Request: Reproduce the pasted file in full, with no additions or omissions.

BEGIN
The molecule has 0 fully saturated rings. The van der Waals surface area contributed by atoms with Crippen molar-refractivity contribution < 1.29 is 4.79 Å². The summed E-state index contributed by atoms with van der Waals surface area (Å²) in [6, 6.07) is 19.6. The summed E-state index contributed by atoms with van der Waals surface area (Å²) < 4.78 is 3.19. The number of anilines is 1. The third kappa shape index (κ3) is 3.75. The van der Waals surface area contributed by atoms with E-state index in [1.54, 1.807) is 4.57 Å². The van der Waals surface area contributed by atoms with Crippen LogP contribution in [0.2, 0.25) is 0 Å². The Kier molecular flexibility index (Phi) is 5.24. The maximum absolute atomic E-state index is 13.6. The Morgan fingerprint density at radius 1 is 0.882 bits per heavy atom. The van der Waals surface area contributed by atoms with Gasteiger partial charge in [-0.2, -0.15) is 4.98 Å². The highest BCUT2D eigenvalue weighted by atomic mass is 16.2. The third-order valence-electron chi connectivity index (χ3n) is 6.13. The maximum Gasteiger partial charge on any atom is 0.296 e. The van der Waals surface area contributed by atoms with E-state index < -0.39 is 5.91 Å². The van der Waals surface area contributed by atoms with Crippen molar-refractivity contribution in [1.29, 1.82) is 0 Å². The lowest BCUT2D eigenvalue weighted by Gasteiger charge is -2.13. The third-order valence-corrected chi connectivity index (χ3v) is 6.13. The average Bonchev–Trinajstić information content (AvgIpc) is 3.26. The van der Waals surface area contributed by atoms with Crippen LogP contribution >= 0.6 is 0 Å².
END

The molecule has 0 fully saturated rings. The van der Waals surface area contributed by atoms with Crippen molar-refractivity contribution < 1.29 is 4.79 Å². The summed E-state index contributed by atoms with van der Waals surface area (Å²) in [6, 6.07) is 19.6. The summed E-state index contributed by atoms with van der Waals surface area (Å²) < 4.78 is 3.19. The number of anilines is 1. The third kappa shape index (κ3) is 3.75. The van der Waals surface area contributed by atoms with E-state index in [1.54, 1.807) is 4.57 Å². The van der Waals surface area contributed by atoms with Crippen LogP contribution in [0.2, 0.25) is 0 Å². The Kier molecular flexibility index (Phi) is 5.24. The maximum absolute atomic E-state index is 13.6. The Morgan fingerprint density at radius 1 is 0.882 bits per heavy atom. The van der Waals surface area contributed by atoms with Gasteiger partial charge in [-0.2, -0.15) is 4.98 Å². The highest BCUT2D eigenvalue weighted by atomic mass is 16.2. The third-order valence-electron chi connectivity index (χ3n) is 6.13. The maximum Gasteiger partial charge on any atom is 0.296 e. The van der Waals surface area contributed by atoms with E-state index < -0.39 is 5.91 Å². The van der Waals surface area contributed by atoms with Crippen molar-refractivity contribution in [1.29, 1.82) is 0 Å². The lowest BCUT2D eigenvalue weighted by Gasteiger charge is -2.13. The third-order valence-corrected chi connectivity index (χ3v) is 6.13. The average Bonchev–Trinajstić information content (AvgIpc) is 3.26. The van der Waals surface area contributed by atoms with Crippen LogP contribution >= 0.6 is 0 Å².